Philadelphia, PA - Researchers at the University of Pennsylvania Schoolof Medicine have published the first study to test the role of RNAchemical modifications on immunity. They have demonstrated that RNAfrom bacteria stimulates immune cells to orchestrate destruction ofinvading pathogens. Most RNA from human cells is recognized as beingself and does not stimulate an immune response to the same extent asinvading bacteria or viruses. The researchers hypothesize that if thisself-recognition fails, then autoimmune diseases such as systemic lupuserythematosus could result.
The research was a collaborative work led by Drew Weissman, MD, PhD, of the Division of Infectious Diseases and Katalin Karikó,PhD, of the Department of Neurosurgery. The investigators publishedtheir findings in the August issue of Immunity. "We think this studywill open a new area of research in understanding how our immunesystems protect us," says Weissman.
"One application of our findings is that scientists will beable to design better therapeutic RNAs, including anti-sense orsmall-interfering RNAs, for treating diseases such as cancer andsingle-gene genetic diseases," saysKarikó.
RNA is the genetic material that programs cells to makeproteins from DNA's blueprint and specifies which proteins should bemade. There are many types of RNA in the cells of mammals, such astransfer RNA, ribosomal RNA, messenger RNA, and all of them havespecific types of chemical tags, or modifications. In contrast, RNAsfrom bacteria have fewer or no modifications.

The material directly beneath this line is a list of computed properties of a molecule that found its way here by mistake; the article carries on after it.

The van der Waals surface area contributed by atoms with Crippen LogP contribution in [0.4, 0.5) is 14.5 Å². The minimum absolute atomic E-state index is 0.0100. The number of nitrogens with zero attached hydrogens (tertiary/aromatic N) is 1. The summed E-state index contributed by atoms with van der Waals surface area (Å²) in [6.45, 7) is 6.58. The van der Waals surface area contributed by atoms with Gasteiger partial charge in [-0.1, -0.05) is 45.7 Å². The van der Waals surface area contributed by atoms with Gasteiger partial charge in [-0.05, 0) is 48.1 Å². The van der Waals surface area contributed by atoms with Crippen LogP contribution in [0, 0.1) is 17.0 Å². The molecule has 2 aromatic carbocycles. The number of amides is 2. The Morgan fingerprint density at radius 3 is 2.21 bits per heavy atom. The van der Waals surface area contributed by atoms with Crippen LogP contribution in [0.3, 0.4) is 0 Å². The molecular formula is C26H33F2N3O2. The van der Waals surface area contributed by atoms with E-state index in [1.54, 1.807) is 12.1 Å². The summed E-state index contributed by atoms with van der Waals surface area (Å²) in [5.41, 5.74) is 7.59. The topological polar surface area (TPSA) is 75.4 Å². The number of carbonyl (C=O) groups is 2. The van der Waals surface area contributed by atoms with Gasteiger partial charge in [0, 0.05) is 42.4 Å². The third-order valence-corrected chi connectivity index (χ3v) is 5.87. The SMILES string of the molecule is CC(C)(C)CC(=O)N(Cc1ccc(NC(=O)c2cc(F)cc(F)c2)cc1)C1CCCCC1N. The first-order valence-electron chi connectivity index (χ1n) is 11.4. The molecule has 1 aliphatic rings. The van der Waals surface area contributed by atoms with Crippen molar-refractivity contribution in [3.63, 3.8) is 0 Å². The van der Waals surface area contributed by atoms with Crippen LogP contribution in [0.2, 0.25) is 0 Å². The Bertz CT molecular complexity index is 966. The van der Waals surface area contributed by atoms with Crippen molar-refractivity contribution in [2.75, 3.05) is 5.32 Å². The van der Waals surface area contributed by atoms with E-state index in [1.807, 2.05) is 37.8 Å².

Another type of RNA in mammalian cells is found inmitochondria, the powerhouses of cells. Mitochondrial RNA is thought tohave originated from bacteria millions of years ago. Similar to RNAfrom bacteria, mitochondrial RNA has fewer chemical tags. It is theabsence of modifications that causes RNA from bacteria and mitochondriato activate the immune response. The researchers suggest that thesemodifications have evolved in animals as one of the ways for the innateimmune system to discriminate self from non-self.
When a tissue is damaged by injury, infection, or inflammation,cells release their mitochondrial RNA. This RNA acts as a signal to theimmune system to recognize the damage and help defend and repair thetissue.
Conversely, the presence of the modifications on the othertypes of RNA does not activate an immune response and thus allows theinnate immune system to discriminate self from non-self. "We showedthat special proteins on the surface of immune cells, called Toll-likereceptors, are instrumental in recognizing bacterial and mitochondrialRNA," explains Weissman. The amount of modification on the RNA isimportant because as little as one or two tags per RNA molecule couldprevent or suppress the immune reaction.
The authors concluded that the potential of RNA to activateimmunity seems to be inversely correlated with the extent of itschemical modification and may explain why some viral RNA that is overlymodified evades immune surveillance. The authors plan to investigatewhether longer RNAs with specific tags will be useful for deliveringtherapeutic molecules to diseased cells.
This study was funded by the National Institutes of Health. Co-authors are Michael Buckstein and Houping Ni, both from Penn.
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